Designed by local modernist William F. Cody, the Linsk addition was compatible and relatively seamless, but removed the glass corridor to the master bedroom and drastically reduced the amount of light to the interior. Modernist furnishings selected by Neutra were replaced with those chosen by prominent Palm Springs interior designer Arthur Elrod. In 1968, the Linsks offered the house for sale for $350,000, furnished. It was purchased by Eugene and Francis Klein, owners of the San Diego Chargers, who sold the house in 1973 to entertainer Barry Manilow who owned it until 1993.

<em>Palm Springs Villager</em> Magazine, November 1968.

It is not known what changes were made by the Klein's, but of the Manilow years, Beth Harris relates an amusing story. Filmmaker John Waters visited Manilow at the house during his ownership. Manilow had decorated the two guest bedrooms for favored guests; one was actress/comedienne Susanne Somers -- the other was a male friend. Somers' suite was tricked out with wallpaper, drapes, linens, and bed clothes done in a famous Laura Ashley lavender floral print. The other guest room was decorated with faux-marble wall coverings and stage-set Roman columns. The interiors of the main house were also extensively wall-papered. Years later, upon a return visit to Palm Springs, Waters toured the Harris' extensive restoration, remarking to Beth with an arch grin: "My dear, you've just ruined the place!"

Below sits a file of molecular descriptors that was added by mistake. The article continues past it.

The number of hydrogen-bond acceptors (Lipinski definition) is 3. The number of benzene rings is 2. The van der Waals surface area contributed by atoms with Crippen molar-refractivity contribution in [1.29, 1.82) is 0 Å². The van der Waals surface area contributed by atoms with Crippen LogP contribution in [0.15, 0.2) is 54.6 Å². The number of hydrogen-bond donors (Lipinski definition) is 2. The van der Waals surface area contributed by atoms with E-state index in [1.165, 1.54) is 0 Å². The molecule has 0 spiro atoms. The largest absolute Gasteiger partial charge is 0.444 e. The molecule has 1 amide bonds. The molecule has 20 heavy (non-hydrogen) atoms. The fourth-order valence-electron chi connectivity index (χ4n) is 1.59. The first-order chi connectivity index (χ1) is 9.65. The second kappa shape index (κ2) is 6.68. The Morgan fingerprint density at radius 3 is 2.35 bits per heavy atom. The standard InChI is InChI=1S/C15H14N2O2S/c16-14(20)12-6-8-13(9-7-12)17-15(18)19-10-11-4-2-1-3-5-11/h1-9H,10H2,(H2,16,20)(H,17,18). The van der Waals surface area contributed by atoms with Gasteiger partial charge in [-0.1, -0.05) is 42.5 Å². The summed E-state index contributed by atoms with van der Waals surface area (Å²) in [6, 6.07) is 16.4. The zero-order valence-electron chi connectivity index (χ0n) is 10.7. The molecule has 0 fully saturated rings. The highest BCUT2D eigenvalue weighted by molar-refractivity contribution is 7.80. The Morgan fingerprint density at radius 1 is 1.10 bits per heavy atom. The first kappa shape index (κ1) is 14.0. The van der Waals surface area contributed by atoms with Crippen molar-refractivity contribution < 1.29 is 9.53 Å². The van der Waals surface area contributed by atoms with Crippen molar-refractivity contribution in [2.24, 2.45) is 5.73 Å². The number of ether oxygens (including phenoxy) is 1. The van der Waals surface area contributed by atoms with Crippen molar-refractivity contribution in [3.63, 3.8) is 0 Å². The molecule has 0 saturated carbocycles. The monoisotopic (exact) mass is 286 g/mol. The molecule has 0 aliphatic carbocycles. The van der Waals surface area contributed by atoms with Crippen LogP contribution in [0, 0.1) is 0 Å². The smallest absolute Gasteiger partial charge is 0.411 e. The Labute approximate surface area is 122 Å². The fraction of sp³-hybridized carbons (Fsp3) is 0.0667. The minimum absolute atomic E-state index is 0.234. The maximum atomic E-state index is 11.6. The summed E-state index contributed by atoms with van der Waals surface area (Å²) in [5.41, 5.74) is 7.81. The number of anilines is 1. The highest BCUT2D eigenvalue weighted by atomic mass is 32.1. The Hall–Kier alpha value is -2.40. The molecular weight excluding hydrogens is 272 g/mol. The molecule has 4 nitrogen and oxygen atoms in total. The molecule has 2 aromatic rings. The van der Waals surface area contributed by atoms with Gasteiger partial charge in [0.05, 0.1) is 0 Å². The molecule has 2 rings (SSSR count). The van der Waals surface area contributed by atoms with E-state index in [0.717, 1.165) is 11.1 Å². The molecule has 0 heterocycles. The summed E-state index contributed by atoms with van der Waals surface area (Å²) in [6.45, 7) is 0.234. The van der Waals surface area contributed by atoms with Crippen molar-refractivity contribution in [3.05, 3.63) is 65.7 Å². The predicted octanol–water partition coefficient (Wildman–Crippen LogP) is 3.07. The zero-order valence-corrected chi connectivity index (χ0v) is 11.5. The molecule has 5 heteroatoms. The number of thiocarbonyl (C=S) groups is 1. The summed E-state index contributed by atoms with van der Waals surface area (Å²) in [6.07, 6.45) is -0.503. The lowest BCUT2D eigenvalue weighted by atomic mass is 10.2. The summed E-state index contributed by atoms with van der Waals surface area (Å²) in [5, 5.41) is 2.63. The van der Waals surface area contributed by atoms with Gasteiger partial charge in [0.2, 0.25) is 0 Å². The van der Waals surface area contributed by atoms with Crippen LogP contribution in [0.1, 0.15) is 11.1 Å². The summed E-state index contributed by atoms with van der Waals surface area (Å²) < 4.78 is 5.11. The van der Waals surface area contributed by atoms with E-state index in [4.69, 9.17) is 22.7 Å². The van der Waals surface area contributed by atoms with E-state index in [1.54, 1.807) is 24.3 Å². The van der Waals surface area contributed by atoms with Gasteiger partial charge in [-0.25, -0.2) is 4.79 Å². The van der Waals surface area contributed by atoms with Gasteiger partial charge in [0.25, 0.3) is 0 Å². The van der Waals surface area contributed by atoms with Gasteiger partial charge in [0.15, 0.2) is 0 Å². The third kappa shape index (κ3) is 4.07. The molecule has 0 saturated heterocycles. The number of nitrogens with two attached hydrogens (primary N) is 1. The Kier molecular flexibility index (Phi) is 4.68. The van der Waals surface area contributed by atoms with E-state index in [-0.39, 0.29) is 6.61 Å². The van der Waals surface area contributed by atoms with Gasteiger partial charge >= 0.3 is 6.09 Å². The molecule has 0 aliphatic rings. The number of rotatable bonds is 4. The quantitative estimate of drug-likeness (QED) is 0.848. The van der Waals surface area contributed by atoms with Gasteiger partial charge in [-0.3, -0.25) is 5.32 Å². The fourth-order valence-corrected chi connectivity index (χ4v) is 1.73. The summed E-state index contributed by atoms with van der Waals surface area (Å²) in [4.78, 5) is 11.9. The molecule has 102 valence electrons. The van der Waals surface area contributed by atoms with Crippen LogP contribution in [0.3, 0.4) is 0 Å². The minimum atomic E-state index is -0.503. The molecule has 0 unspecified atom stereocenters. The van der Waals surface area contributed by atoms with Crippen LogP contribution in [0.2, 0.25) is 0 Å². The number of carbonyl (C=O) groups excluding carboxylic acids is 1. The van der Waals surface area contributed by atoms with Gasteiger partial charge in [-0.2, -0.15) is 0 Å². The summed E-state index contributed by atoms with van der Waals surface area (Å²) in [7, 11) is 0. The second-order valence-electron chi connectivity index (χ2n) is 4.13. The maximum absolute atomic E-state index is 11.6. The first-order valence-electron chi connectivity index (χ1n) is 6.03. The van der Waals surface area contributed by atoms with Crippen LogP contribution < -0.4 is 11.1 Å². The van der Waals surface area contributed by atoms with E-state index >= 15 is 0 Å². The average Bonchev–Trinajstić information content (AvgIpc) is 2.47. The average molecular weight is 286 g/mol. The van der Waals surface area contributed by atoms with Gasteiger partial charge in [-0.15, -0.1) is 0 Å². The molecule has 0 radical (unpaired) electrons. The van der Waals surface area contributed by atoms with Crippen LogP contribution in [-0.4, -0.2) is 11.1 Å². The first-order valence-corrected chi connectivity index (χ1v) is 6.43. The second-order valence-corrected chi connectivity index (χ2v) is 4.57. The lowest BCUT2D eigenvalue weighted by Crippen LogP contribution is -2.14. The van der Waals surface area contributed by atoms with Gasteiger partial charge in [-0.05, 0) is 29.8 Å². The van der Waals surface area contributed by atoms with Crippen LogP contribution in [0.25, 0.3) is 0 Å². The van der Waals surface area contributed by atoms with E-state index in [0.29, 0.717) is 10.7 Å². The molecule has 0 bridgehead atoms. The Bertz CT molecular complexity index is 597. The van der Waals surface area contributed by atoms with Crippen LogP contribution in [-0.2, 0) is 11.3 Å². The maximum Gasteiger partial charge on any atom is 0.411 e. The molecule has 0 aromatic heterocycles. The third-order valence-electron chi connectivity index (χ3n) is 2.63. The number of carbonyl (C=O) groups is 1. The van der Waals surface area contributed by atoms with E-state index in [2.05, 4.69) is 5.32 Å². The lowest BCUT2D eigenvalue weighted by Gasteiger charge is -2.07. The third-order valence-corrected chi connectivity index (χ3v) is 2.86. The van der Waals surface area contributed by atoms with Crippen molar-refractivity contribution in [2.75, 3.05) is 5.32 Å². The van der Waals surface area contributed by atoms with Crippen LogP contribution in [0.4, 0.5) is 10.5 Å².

Barry Manilow ultimately moved into the old Walter Braunschweiger Residence, a 1935 Spanish-style compound on a private hilltop in the town's Mesa neighborhood, leaving the Kaufmann desert house to sit empty for 3 ½ years. His realtor indicated that although the location and the site of the Kaufmann house were spectacular, the house itself was no longer considered valuable and the property was being sold (ultimately at $1.5 million) as a tear-down. Alternatively, according to the listing agent, "it could easily be made more stylish by converting it to a Spanish style." At this point, Beth and Brent Harris decided to purchase and restore the house.